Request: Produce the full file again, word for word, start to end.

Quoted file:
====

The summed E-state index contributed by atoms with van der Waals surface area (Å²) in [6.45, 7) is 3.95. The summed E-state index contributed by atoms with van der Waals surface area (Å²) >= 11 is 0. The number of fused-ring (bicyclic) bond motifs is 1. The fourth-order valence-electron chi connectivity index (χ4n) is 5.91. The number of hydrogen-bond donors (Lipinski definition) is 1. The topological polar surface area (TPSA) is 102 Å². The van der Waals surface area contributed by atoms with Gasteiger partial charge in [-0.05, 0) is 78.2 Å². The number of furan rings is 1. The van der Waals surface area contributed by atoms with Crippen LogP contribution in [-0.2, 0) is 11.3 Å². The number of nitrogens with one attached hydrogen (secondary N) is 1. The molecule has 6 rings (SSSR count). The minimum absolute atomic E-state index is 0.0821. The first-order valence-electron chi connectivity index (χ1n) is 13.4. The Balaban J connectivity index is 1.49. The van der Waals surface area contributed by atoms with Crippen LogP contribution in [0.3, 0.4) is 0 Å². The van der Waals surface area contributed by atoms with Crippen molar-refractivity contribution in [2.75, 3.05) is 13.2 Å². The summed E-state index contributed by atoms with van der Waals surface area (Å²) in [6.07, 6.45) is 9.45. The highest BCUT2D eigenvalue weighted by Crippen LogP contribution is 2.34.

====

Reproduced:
The summed E-state index contributed by atoms with van der Waals surface area (Å²) in [6.45, 7) is 3.95. The summed E-state index contributed by atoms with van der Waals surface area (Å²) >= 11 is 0. The number of fused-ring (bicyclic) bond motifs is 1. The fourth-order valence-electron chi connectivity index (χ4n) is 5.91. The number of hydrogen-bond donors (Lipinski definition) is 1. The topological polar surface area (TPSA) is 102 Å². The van der Waals surface area contributed by atoms with Gasteiger partial charge in [-0.05, 0) is 78.2 Å². The number of furan rings is 1. The van der Waals surface area contributed by atoms with Crippen LogP contribution in [-0.2, 0) is 11.3 Å². The number of nitrogens with one attached hydrogen (secondary N) is 1. The molecule has 6 rings (SSSR count). The minimum absolute atomic E-state index is 0.0821. The first-order valence-electron chi connectivity index (χ1n) is 13.4. The Balaban J connectivity index is 1.49. The van der Waals surface area contributed by atoms with Crippen LogP contribution in [0.3, 0.4) is 0 Å². The van der Waals surface area contributed by atoms with Crippen molar-refractivity contribution in [2.75, 3.05) is 13.2 Å². The summed E-state index contributed by atoms with van der Waals surface area (Å²) in [6.07, 6.45) is 9.45. The highest BCUT2D eigenvalue weighted by Crippen LogP contribution is 2.34.